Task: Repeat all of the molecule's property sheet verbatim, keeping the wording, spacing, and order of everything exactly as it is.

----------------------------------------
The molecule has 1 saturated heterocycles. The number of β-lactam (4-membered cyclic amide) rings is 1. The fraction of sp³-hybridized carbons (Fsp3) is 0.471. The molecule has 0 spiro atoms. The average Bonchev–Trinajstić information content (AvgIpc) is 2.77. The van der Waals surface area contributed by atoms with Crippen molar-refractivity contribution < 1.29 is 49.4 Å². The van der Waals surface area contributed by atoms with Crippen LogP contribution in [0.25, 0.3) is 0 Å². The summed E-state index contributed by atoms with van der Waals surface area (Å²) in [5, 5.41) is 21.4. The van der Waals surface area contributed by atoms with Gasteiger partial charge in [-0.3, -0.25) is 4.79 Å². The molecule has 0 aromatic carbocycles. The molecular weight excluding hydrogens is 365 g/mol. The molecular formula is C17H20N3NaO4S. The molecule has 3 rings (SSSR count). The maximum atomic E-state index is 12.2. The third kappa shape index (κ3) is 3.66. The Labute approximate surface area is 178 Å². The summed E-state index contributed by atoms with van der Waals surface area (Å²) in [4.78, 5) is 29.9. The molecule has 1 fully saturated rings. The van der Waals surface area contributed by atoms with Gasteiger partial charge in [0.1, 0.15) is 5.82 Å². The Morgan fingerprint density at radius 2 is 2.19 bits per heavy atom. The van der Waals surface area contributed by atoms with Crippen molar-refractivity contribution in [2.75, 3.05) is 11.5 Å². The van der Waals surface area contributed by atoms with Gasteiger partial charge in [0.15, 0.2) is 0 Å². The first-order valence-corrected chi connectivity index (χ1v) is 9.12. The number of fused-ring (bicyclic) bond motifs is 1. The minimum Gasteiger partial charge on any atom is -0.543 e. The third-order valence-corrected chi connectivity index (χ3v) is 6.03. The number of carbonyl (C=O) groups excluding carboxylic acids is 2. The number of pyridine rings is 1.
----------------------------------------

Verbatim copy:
The molecule has 1 saturated heterocycles. The number of β-lactam (4-membered cyclic amide) rings is 1. The fraction of sp³-hybridized carbons (Fsp3) is 0.471. The molecule has 0 spiro atoms. The average Bonchev–Trinajstić information content (AvgIpc) is 2.77. The van der Waals surface area contributed by atoms with Crippen molar-refractivity contribution < 1.29 is 49.4 Å². The van der Waals surface area contributed by atoms with Crippen LogP contribution in [0.25, 0.3) is 0 Å². The summed E-state index contributed by atoms with van der Waals surface area (Å²) in [5, 5.41) is 21.4. The van der Waals surface area contributed by atoms with Gasteiger partial charge in [-0.3, -0.25) is 4.79 Å². The molecule has 0 aromatic carbocycles. The molecular weight excluding hydrogens is 365 g/mol. The molecular formula is C17H20N3NaO4S. The molecule has 3 rings (SSSR count). The maximum atomic E-state index is 12.2. The third kappa shape index (κ3) is 3.66. The Labute approximate surface area is 178 Å². The summed E-state index contributed by atoms with van der Waals surface area (Å²) in [4.78, 5) is 29.9. The molecule has 1 fully saturated rings. The van der Waals surface area contributed by atoms with Gasteiger partial charge in [0.1, 0.15) is 5.82 Å². The Morgan fingerprint density at radius 2 is 2.19 bits per heavy atom. The van der Waals surface area contributed by atoms with Crippen molar-refractivity contribution in [2.75, 3.05) is 11.5 Å². The van der Waals surface area contributed by atoms with Gasteiger partial charge in [0.15, 0.2) is 0 Å². The first-order valence-corrected chi connectivity index (χ1v) is 9.12. The number of fused-ring (bicyclic) bond motifs is 1. The minimum Gasteiger partial charge on any atom is -0.543 e. The third-order valence-corrected chi connectivity index (χ3v) is 6.03. The number of carbonyl (C=O) groups excluding carboxylic acids is 2. The number of pyridine rings is 1.